Format

Send to

Choose Destination
Ann Emerg Med. 2015 Oct;66(4):347-354.e2. doi: 10.1016/j.annemergmed.2015.03.024. Epub 2015 May 9.

The Long-Term Use of Warfarin Among Atrial Fibrillation Patients Discharged From an Emergency Department With a Warfarin Prescription.

Author information

1
Institute for Clinical Evaluative Sciences, Toronto, Ontario, Canada; Division of Emergency Medicine, Department of Medicine, University of Toronto, Toronto, Ontario, Canada; Sunnybrook Health Sciences Centre, Toronto, Ontario, Canada. Electronic address: clare.atzema@ices.on.ca.
2
Institute for Clinical Evaluative Sciences, Toronto, Ontario, Canada; Sunnybrook Health Sciences Centre, Toronto, Ontario, Canada; Institute for Health Policy, Management, and Evaluation, Toronto, Ontario, Canada.
3
Institute for Clinical Evaluative Sciences, Toronto, Ontario, Canada.
4
Division of Cardiology, Department of Medicine, University of Toronto, Toronto, Ontario, Canada; St Michael's Hospital, Toronto, Ontario, Canada.
5
Institute for Clinical Evaluative Sciences, Toronto, Ontario, Canada; Institute for Health Policy, Management, and Evaluation, Toronto, Ontario, Canada; Department of Pharmacy Practice and Administration, Western University of Health Sciences, Pomona, CA; Department of Medicine & Pharmacy, Veteran Affairs Greater Los Angeles Healthcare System, Los Angeles, CA.

Abstract

STUDY OBJECTIVE:

The optimal timing to begin stroke prevention therapy in patients being discharged from an emergency department (ED) with atrial fibrillation is not known. We determined whether eligible patients who were provided with an ED prescription for oral anticoagulation had better rates of long-term anticoagulation use than eligible patients who were referred to their primary care provider for further care.

METHODS:

As part of a historical cohort study, in this planned substudy we abstracted data from patient charts with a primary diagnosis of atrial fibrillation from 24 EDs between April 1, 2008, and March 31, 2009. In the current study, discharged patients aged 65 years and older who had a CHADS2 score greater than or equal to 2 and a HAS-BLED score less than 3, with no history of falls and who were not receiving oral anticoagulation when they presented to the ED, were included. We compared the frequency of warfarin use at 6 months and 1 year after ED discharge for patients who were given a prescription for warfarin before they left the ED to those who were not.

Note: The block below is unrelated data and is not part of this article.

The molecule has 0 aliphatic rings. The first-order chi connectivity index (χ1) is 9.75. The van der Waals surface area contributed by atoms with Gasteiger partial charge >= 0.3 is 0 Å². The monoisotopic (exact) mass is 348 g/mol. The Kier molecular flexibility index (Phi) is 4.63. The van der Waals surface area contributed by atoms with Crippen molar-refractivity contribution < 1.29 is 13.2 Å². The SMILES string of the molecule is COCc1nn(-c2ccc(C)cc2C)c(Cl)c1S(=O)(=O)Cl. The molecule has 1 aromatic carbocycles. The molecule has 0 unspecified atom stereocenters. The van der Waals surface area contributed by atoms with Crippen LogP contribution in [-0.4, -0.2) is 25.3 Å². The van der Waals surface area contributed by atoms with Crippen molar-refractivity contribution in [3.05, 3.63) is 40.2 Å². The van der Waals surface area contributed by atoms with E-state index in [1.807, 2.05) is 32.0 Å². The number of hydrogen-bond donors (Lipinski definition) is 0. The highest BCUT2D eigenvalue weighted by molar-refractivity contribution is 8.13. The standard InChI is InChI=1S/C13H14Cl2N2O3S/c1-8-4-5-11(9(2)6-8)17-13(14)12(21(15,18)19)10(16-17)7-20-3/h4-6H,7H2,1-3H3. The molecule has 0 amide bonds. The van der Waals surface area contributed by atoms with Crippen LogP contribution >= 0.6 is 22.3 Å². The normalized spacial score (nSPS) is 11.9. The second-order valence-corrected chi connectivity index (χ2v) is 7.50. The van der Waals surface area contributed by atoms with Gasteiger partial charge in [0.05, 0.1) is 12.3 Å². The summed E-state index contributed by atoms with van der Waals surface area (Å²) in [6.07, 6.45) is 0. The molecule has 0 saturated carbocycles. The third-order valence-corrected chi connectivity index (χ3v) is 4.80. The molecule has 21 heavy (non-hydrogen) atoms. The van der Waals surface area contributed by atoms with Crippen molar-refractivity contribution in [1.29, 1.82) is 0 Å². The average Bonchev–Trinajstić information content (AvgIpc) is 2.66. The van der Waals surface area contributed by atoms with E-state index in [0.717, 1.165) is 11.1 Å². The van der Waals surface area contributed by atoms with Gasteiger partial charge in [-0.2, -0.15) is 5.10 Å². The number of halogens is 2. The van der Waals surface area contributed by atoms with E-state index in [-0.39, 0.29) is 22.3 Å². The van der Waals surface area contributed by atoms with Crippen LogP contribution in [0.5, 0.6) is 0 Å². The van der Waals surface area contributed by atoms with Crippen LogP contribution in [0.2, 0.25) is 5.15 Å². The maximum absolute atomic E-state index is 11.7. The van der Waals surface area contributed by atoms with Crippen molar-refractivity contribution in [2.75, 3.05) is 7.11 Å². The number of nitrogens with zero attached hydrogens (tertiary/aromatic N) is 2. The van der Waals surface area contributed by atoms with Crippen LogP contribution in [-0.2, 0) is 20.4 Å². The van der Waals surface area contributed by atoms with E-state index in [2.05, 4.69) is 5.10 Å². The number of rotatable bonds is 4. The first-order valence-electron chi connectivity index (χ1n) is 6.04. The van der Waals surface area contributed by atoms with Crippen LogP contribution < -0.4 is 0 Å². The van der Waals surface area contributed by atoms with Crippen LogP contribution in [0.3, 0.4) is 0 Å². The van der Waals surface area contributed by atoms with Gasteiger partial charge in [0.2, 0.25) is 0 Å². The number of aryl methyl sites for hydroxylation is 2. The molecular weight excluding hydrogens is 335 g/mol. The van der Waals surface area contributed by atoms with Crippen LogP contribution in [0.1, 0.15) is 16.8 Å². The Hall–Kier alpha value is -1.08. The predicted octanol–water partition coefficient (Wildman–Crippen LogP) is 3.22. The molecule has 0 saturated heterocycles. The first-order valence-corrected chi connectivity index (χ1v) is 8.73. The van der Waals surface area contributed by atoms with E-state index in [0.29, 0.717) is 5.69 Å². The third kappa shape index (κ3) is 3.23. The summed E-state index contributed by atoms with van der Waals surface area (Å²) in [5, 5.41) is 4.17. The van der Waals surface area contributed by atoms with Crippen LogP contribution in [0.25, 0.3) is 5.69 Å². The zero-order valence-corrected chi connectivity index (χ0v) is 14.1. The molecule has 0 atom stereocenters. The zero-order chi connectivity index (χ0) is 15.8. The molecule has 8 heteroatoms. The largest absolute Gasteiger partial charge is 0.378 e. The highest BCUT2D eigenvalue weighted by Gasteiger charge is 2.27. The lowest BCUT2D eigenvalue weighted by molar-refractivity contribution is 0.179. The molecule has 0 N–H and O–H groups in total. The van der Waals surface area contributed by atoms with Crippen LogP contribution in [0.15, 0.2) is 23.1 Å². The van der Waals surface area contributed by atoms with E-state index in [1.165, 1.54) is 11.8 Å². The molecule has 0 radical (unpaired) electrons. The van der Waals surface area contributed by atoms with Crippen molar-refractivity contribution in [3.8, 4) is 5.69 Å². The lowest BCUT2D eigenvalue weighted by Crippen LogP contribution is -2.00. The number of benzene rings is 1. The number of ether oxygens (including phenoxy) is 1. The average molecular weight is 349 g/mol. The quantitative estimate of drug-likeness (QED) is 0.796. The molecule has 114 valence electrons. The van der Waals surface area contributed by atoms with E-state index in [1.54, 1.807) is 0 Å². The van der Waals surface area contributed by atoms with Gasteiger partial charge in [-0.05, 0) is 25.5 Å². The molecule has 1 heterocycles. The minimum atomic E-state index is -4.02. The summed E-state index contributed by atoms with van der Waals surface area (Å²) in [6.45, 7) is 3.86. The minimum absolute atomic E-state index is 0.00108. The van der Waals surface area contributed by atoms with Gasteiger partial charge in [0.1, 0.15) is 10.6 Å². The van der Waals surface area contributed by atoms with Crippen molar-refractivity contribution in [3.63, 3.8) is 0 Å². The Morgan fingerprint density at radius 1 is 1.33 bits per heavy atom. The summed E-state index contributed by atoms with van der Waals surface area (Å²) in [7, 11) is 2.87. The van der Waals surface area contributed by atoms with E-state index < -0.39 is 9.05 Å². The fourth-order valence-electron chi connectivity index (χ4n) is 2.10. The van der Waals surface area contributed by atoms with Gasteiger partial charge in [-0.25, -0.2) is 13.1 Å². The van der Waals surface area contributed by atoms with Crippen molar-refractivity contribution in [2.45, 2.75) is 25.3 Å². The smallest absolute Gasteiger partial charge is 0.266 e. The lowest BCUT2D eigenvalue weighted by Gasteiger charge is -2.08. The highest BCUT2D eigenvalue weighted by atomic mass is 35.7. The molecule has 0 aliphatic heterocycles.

RESULTS:

Among 137 qualifying patients, 33 (24.1%) were provided with a warfarin prescription before discharge from the ED. At 6 months, 25 of the 33 were still receiving warfarin, compared with 34 of 104 among the patients who were not given an ED prescription (absolute difference, 43.1%; 95% confidence interval [CI] 23.8 to 57.2). At 1 year, 75.8% versus 35.6% (absolute difference, 40.2%; 95% CI 20.9 to 54.4) were receiving warfarin, respectively. Among the patients who filled a prescription for warfarin, the mean number of days from ED discharge until a warfarin prescription was filled was 6.0 (SD 21.3) for patients who were provided with an ED prescription compared with 205 (SD 377) for those who were not.

CONCLUSION:

Among ED patients who met criteria for guideline-recommended use of stroke prevention therapy, those who received an initial prescription in the ED had a higher frequency of long-term warfarin use than those for whom the decision to initiate therapy was referred to another care provider.

[Indexed for MEDLINE]

Supplemental Content

Full text links

Icon for Elsevier Science
Loading ...
Support Center